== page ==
Jon and Robert, who were at the same mall as the Bulgers, were participating in their usual activities: skipping class, browsing the stores, pocketing things when the salespeople turned their backs, and climbing chairs in the restaurants until they were chased out. The boys came up with an idea to have a little boy get lost outside so that he would get knocked over by a vehicle. It was reported that the boys had a similar previous attempt on a boy before James, which failed because the mother had become aware of her missing child and found him before they could take him outside.
During their two-mile walk, the 10-year-old boys had punched, kicked, picked up and dropped James on his head. Some of the acts were seen by passersby who ignored them, thinking that they were just two older brothers who didn’t know how to take care of their younger brother. Jon and Robert brought James onto the local railway, where they flung paint in his left eye, threw stones at him, beat him with bricks, and hit him with an iron bar. They also sexually assaulted him and laid his body on the railroad track, covering his bleeding head with bricks when they thought he was dead. It was reported that James died sometime before the train hit him.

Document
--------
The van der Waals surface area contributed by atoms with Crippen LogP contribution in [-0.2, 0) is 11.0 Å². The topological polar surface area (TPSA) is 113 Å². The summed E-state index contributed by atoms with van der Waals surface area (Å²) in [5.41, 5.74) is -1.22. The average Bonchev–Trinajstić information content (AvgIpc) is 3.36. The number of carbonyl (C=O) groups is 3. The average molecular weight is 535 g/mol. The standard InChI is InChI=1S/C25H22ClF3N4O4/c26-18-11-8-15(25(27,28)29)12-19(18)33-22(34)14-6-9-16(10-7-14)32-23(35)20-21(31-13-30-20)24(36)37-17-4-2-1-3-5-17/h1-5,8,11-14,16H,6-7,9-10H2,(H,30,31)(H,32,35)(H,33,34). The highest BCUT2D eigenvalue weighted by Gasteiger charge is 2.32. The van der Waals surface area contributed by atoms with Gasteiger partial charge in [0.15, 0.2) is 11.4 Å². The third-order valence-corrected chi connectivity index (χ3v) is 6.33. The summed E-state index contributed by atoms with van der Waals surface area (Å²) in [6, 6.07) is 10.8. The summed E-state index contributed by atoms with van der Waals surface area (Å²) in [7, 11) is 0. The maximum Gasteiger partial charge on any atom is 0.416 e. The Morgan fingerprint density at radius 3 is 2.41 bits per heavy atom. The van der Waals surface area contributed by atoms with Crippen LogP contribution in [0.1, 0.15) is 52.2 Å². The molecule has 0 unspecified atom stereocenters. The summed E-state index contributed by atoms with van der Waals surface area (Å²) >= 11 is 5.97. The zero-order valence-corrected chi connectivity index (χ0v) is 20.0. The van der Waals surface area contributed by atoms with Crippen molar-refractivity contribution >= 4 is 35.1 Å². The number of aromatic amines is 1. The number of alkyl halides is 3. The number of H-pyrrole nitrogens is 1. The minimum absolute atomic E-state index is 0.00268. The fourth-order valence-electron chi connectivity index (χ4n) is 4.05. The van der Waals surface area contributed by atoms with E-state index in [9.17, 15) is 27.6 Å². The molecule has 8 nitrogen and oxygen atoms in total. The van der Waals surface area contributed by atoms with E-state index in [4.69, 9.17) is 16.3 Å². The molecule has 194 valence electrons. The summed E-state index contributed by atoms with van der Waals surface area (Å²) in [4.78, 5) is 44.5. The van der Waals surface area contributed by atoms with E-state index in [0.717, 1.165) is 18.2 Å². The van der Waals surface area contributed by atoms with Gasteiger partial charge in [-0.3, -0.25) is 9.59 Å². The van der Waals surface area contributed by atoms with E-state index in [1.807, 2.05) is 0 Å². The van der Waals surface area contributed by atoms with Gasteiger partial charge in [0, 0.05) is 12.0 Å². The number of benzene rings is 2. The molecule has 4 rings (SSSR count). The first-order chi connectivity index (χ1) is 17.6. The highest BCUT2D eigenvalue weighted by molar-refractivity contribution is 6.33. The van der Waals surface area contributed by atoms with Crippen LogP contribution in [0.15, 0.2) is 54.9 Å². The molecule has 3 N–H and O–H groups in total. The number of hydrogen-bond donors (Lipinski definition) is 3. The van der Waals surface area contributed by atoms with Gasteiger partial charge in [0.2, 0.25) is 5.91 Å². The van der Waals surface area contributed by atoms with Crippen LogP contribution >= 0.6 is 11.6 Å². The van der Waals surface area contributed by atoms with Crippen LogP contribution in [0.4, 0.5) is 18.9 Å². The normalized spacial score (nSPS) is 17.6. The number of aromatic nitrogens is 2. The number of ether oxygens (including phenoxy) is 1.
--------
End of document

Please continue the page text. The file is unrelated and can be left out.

May 26, 1957
“Murder isn’t that bad; we all die sometime anyway.”